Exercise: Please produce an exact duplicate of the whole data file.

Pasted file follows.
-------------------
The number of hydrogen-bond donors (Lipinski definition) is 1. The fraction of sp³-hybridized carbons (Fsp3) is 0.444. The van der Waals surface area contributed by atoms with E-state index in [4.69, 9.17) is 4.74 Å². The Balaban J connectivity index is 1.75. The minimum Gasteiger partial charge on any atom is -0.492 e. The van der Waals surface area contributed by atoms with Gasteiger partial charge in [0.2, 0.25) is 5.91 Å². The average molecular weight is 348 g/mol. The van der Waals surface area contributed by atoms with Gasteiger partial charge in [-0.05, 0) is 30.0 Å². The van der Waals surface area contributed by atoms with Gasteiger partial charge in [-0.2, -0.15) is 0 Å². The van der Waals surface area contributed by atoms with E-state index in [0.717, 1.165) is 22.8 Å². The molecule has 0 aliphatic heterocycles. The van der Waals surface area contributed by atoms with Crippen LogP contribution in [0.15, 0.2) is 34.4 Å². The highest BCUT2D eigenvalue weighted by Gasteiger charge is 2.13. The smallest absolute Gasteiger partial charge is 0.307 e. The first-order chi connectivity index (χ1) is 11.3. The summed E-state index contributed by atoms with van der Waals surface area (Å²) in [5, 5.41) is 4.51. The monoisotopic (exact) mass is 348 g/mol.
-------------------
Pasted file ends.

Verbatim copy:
The number of hydrogen-bond donors (Lipinski definition) is 1. The fraction of sp³-hybridized carbons (Fsp3) is 0.444. The van der Waals surface area contributed by atoms with E-state index in [4.69, 9.17) is 4.74 Å². The Balaban J connectivity index is 1.75. The minimum Gasteiger partial charge on any atom is -0.492 e. The van der Waals surface area contributed by atoms with Gasteiger partial charge in [0.2, 0.25) is 5.91 Å². The average molecular weight is 348 g/mol. The van der Waals surface area contributed by atoms with Gasteiger partial charge in [-0.05, 0) is 30.0 Å². The van der Waals surface area contributed by atoms with Gasteiger partial charge in [-0.2, -0.15) is 0 Å². The van der Waals surface area contributed by atoms with E-state index in [0.717, 1.165) is 22.8 Å². The molecule has 0 aliphatic heterocycles. The van der Waals surface area contributed by atoms with Crippen LogP contribution in [0.15, 0.2) is 34.4 Å². The highest BCUT2D eigenvalue weighted by Gasteiger charge is 2.13. The smallest absolute Gasteiger partial charge is 0.307 e. The first-order chi connectivity index (χ1) is 11.3. The summed E-state index contributed by atoms with van der Waals surface area (Å²) in [5, 5.41) is 4.51. The monoisotopic (exact) mass is 348 g/mol.